President Obama, in a recent video message, offered his warmest wishes to people across the country and around the world for the Passover and Easter holidays. In his remarks, he reflected on the sacrifice of God’s Son and embraced the hope that this sacred season represents. Further, President Obama said:

Whether we’re Christian, Jewish, Muslim, Sikh, Hindu, or Buddhist; whether faith in God shapes our daily lives completely or not at all, we believe that with common effort, and shared sacrifice, a brighter future is just around the bend. And we embrace our obligation to do something meaningful, something lasting, with the precious time we’ve been allotted on this Earth.

The President also encouraged all Americans to “pause and give thanks for the chance to live in a country where everyone has the right to worship and pray and love as they choose.” In a famous interview with the Chicago Sun-Times in 2004, then State Senator Obama said the following:

I am a Christian. So, I have a deep faith. So I draw from the Christian faith. . . . So, I’m rooted in the Christian tradition. I believe that there are many paths to the same place, and that is a belief that there is a higher power, a belief that we are connected as a people. That there are values that transcend race or culture, that move us forward, and there’s an obligation for all of us individually as well as collectively to take responsibility to make those values lived.

Later in the same interview, Mr. Obama is expressly asked whether he believes that people who haven’t embraced Jesus Christ as their personal savior are going to hell. Mr. Obama responded as follows:

I find it hard to believe that my God would consign four-fifths of the world to hell.

I can’t imagine that my God would allow some little Hindu kid in India who never interacts with the Christian faith to somehow burn for all eternity. That’s just not part of my religious makeup.

Although Mr. Obama’s views on some moral issues have “evolved” since that time, there is no record that he has modified his views from those expressed in that interview. While it seems to me that his opinion flies in the face of the words of the Lord Jesus in John 14:6 and 3:16-17, Mr. Obama’s contentions make Jesus a liar. And if there are many ways to God, then did not the Lord Jesus waste His time coming to Earth, where He unnecessarily suffered the pain of rejection and crucifixion through His substitutionary atonement to reconcile mankind with God?

Of course, in many American churches, there are countless nominal Christians who express similar views. Several years ago, a survey of 35,000 adults conducted by the Pew Forum on Religion and Public Life found that 57 percent of evangelical church attenders said that they believe many religions can lead to eternal life, which conflicts with both the Holy Bible and traditional evangelical teachings. (It would be interesting to see the results of a survey of Christian priests and pastors on this topic, wouldn’t it?) I do not write to chide our evangelical brethren for I suspect that similar views would exist in many other churches and denominations. For my readers who have teen-age children or grandchildren who attend church regularly, it might be an interesting Sunday afternoon dinner conversation to ask them their views on whether there are many ways to God, if one dares. But I think you might have to be prepared for some surprises.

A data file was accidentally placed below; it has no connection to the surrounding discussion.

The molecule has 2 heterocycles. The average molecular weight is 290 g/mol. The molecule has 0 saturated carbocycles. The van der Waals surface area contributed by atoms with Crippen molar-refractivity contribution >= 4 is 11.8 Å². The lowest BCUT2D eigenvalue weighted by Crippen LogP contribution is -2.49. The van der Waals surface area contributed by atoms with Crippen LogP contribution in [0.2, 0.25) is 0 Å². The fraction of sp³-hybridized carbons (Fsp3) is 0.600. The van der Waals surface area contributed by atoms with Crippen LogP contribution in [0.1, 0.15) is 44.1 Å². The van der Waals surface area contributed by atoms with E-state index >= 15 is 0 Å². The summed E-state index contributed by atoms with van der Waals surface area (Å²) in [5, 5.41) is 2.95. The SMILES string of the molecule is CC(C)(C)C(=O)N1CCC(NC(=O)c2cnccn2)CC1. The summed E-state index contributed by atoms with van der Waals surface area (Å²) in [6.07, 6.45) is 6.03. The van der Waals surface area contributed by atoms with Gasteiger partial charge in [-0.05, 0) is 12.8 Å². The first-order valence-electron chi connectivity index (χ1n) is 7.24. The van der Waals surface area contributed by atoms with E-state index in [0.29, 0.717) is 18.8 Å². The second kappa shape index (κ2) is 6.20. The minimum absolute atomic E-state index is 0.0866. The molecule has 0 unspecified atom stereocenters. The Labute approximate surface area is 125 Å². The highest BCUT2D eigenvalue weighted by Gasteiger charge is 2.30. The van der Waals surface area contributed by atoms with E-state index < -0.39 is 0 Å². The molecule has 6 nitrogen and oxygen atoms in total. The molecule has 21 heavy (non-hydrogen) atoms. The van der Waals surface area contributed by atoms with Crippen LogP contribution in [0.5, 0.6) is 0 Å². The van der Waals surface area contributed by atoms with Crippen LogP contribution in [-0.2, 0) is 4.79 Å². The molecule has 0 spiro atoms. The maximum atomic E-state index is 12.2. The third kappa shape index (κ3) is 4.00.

For at least two or three generations of Americans, we have been taught in our government schools and through the institutions of influence in our society that all moral categories are nothing more than personal (or societal) preferences where every moral value claim is simply one’s opinion, all of which are equal (well, except for Christian traditionalists). Further, as we see in Mr. Obama’s perception of the Christian faith, religion is no longer a proper basis for morality. As has been observed by many, the Holy Bible, even more than Enlightenment thinking, directed the values of the Founders and the views of generations of Americans. However, for the past several generations, Americans are taught to rely upon their “feelings” to determine how to behave. It is a truism that all of us have a theology; the only question is whether it’s true or false. Ultimately and fundamentally, if we get it wrong about the Lord Jesus, it doesn’t matter what else we get right. As Randy Alcorn once powerfully observed, “Americans embrace democratic ideals. This gives us the illusion that we should have a voice when it comes to truth. But the universe isn’t a democracy. Truth isn’t a ballot measure.” Yes, it would be quite arrogant if Christians were the ones who came up with the exclusive claims of Jesus Christ on one’s life. But we didn’t; we are simply repeating what the Lord Jesus said. If it were merely our thinking, wouldn’t we come up with something far more popular? Our choice must be to proclaim the Holy Gospel, or to reject it. But I would not want to be the one to say that God is mistaken. Again, Randy Alcorn once wrote:

In His story of the rich man and Lazarus, ­Jesus revealed that in Hell, the wicked suffer terribly, are fully conscious, retain their desires and memories and reasoning, long for relief, cannot be comforted, cannot leave their torment, and are bereft of hope (Luke 16:19-31). The Savior could not have painted a more bleak or graphic picture.

So, does Mr. Obama know something Jesus didn’t know? Or did Jesus know something Mr. Obama doesn’t know? No offense, Mr. President, but I am going to follow Jesus on this. And for many of our Eastern Orthodox brothers and sisters, I join in wishing them a blessed and Holy Pascha this coming Sunday.